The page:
Nurse Anesthetists, Anesthesiologists, and the VA System: Are Changes Needed?

Susan B. Yox, RN, EdD; Bret S. Stetka, MD; Juan Quintana, CRNA, DNP, MHS; Daniel J. Cole, MD

Disclosures

July 08, 2016

Final Thoughts

Medscape: Would you like to clarify anything further at this time or make any final comments?

Dr Cole: We applaud the VA for their commitment to solving access issues to healthcare. However, there is no access problem to solve with anesthesia. VA Under Secretary for Health David Shulkin, MD, has said this numerous times.

Nurse anesthetists are valued members of the care team, but they are not interchangeable with physicians. There are vast gaps in training between physician anesthesiologists and nurse anesthetists. Nurse anesthetists have about one half the education of physicians and about 2500 hours of clinical training, compared with 12,000-16,000 hours completed by a physician. The extra training can often mean the difference between life and death.

There is no independent evidence to support this change. In fact, all the independent evidence supports retention of the VA's current policy. The VA's own internal review concluded that it could not discern "whether more complex surgeries can be safely managed by CRNAs."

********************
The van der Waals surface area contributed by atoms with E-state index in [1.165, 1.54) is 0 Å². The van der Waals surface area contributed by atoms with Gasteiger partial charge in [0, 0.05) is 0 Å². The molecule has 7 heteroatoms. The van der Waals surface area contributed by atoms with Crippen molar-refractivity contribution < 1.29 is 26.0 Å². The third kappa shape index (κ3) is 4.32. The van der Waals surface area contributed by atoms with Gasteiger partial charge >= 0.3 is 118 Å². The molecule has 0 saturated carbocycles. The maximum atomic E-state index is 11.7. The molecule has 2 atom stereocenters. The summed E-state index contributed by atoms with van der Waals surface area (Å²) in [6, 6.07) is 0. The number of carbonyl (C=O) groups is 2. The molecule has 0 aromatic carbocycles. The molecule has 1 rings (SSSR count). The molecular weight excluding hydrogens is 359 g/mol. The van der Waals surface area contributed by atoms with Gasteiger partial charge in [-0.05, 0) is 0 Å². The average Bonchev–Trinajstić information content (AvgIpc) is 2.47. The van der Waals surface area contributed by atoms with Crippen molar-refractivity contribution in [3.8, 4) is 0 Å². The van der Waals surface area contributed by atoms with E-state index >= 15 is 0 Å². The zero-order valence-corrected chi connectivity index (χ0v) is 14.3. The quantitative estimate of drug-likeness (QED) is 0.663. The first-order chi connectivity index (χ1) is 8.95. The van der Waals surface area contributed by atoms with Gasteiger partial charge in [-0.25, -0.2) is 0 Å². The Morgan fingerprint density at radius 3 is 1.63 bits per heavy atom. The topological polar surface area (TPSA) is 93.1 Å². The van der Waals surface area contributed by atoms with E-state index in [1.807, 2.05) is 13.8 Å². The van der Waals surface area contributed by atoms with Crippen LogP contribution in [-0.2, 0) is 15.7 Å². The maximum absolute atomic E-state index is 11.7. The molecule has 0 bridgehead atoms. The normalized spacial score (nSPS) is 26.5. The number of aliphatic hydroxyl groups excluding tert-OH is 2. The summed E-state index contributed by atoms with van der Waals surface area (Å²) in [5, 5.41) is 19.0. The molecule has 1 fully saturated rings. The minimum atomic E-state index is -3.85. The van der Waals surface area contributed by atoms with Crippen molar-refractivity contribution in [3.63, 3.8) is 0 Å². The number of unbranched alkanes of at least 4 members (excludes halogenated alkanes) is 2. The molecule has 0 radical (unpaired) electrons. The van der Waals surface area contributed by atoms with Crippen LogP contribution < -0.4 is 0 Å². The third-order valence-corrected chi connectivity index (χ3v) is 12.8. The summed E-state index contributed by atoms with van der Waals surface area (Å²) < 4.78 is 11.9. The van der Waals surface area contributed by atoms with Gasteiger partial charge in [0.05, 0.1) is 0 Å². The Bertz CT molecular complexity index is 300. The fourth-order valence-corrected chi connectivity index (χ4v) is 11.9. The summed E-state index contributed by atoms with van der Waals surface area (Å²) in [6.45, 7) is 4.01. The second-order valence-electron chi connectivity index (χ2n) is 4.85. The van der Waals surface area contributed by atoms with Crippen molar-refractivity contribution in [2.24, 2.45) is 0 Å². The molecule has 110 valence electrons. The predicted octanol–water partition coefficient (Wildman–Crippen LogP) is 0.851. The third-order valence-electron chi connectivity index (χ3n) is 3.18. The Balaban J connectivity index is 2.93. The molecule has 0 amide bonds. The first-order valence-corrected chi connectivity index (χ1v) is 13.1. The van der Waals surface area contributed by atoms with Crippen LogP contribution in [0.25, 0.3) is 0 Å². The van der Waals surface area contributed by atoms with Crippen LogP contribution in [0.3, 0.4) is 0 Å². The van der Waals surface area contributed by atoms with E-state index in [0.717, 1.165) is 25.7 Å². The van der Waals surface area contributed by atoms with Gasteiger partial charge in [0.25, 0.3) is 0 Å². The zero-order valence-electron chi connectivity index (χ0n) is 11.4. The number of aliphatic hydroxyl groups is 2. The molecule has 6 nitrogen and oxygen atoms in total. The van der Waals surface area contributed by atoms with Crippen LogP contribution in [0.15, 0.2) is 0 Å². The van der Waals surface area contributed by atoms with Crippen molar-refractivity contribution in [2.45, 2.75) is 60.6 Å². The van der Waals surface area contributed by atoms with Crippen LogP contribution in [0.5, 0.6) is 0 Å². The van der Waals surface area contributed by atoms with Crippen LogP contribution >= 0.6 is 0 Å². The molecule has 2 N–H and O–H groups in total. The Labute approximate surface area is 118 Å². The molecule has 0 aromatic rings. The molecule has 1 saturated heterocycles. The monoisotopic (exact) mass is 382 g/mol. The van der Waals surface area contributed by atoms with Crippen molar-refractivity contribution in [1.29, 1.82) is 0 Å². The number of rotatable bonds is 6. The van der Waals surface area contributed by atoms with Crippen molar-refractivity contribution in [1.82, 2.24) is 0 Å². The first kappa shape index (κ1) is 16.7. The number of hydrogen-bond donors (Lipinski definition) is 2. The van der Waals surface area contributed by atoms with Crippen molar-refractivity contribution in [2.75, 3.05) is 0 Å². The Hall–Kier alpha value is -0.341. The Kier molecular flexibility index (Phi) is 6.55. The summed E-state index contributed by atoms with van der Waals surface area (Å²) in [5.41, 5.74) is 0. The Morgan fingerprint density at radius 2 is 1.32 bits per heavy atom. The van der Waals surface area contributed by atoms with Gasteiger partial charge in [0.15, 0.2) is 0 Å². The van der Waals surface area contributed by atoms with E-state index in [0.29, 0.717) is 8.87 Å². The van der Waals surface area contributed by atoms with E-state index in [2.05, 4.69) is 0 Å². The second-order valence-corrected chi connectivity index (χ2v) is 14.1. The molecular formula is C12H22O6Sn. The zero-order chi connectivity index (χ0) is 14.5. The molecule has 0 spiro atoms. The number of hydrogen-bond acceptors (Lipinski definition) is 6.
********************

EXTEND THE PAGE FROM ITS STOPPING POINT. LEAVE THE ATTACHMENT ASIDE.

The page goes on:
The ASA shares a vision of better care for our veterans, with the highest-quality physician-led, veteran-centered care. There can be no compromise. Americans must answer the critical question for veterans at risk during surgery and anesthesia: When seconds count, who should be making their life and death decisions?

Dr Quintana: The number one priority of CRNAs and the AANA is ensuring our nation's veterans access to safe, timely, high-quality anesthesia care. The VA's proposed rule to allow CRNAs and other APRNs to practice to the full scope of their education, training, and abilities is a commonsense solution to the problem of long wait times for veterans to receive needed healthcare in VA facilities, for the following reasons:

  1. It enables VA facilities to maximize existing resources, both APRN/CRNA and physician.

  2. It is backed by recommendations from the National Academies of Medicine and an independent assessment of the VA health system ordered by Congress.

  3. It is supported by the scientific evidence of nine anesthesia safety research studies published in peer-reviewed journals since 2000.

  4. It would align VA health services with the Army, Navy, Air Force, Indian Health Services, and Combat Support Hospitals, which already allow CRNAs to work without physician supervision.

With VA-approved full practice authority, CRNAs will continue to work closely with physicians and other members of the patient care team to provide extraordinary care to our veterans. Support veterans' access [to healthcare] at www.veteransaccesstocare.com

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